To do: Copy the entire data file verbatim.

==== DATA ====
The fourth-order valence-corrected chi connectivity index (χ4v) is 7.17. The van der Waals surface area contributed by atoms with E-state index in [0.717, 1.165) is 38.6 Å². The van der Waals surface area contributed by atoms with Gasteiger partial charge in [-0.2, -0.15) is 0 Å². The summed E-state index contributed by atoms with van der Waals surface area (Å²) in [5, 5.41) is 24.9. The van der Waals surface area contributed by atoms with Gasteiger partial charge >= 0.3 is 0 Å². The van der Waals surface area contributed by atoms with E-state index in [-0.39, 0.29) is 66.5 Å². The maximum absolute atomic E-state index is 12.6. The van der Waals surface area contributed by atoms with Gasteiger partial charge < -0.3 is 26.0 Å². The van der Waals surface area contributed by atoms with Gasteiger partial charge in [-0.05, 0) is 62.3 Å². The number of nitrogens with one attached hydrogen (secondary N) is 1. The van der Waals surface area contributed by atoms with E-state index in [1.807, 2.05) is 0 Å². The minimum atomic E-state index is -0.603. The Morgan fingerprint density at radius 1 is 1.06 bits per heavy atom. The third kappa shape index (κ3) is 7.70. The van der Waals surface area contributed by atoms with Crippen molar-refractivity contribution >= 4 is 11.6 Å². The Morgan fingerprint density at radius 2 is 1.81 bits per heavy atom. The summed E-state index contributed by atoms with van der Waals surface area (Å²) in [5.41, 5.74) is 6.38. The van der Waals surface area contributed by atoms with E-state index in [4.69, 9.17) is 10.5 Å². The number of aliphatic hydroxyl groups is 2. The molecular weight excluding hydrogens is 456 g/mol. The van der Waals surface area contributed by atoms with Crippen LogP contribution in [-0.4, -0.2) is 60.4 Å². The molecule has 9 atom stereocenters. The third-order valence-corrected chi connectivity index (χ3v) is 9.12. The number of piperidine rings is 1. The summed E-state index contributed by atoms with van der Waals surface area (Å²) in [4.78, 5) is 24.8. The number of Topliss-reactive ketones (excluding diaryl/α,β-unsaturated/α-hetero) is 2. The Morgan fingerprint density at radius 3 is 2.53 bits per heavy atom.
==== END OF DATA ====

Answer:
The fourth-order valence-corrected chi connectivity index (χ4v) is 7.17. The van der Waals surface area contributed by atoms with E-state index in [0.717, 1.165) is 38.6 Å². The van der Waals surface area contributed by atoms with Gasteiger partial charge in [-0.2, -0.15) is 0 Å². The summed E-state index contributed by atoms with van der Waals surface area (Å²) in [5, 5.41) is 24.9. The van der Waals surface area contributed by atoms with Gasteiger partial charge >= 0.3 is 0 Å². The van der Waals surface area contributed by atoms with E-state index in [-0.39, 0.29) is 66.5 Å². The maximum absolute atomic E-state index is 12.6. The van der Waals surface area contributed by atoms with Gasteiger partial charge < -0.3 is 26.0 Å². The van der Waals surface area contributed by atoms with Gasteiger partial charge in [-0.05, 0) is 62.3 Å². The number of nitrogens with one attached hydrogen (secondary N) is 1. The van der Waals surface area contributed by atoms with E-state index in [1.807, 2.05) is 0 Å². The minimum atomic E-state index is -0.603. The Morgan fingerprint density at radius 1 is 1.06 bits per heavy atom. The third kappa shape index (κ3) is 7.70. The van der Waals surface area contributed by atoms with Crippen molar-refractivity contribution >= 4 is 11.6 Å². The Morgan fingerprint density at radius 2 is 1.81 bits per heavy atom. The summed E-state index contributed by atoms with van der Waals surface area (Å²) in [5.41, 5.74) is 6.38. The van der Waals surface area contributed by atoms with E-state index in [4.69, 9.17) is 10.5 Å². The number of aliphatic hydroxyl groups is 2. The molecular weight excluding hydrogens is 456 g/mol. The van der Waals surface area contributed by atoms with Crippen LogP contribution in [-0.4, -0.2) is 60.4 Å². The molecule has 9 atom stereocenters. The third-order valence-corrected chi connectivity index (χ3v) is 9.12. The number of piperidine rings is 1. The summed E-state index contributed by atoms with van der Waals surface area (Å²) in [4.78, 5) is 24.8. The number of Topliss-reactive ketones (excluding diaryl/α,β-unsaturated/α-hetero) is 2. The Morgan fingerprint density at radius 3 is 2.53 bits per heavy atom.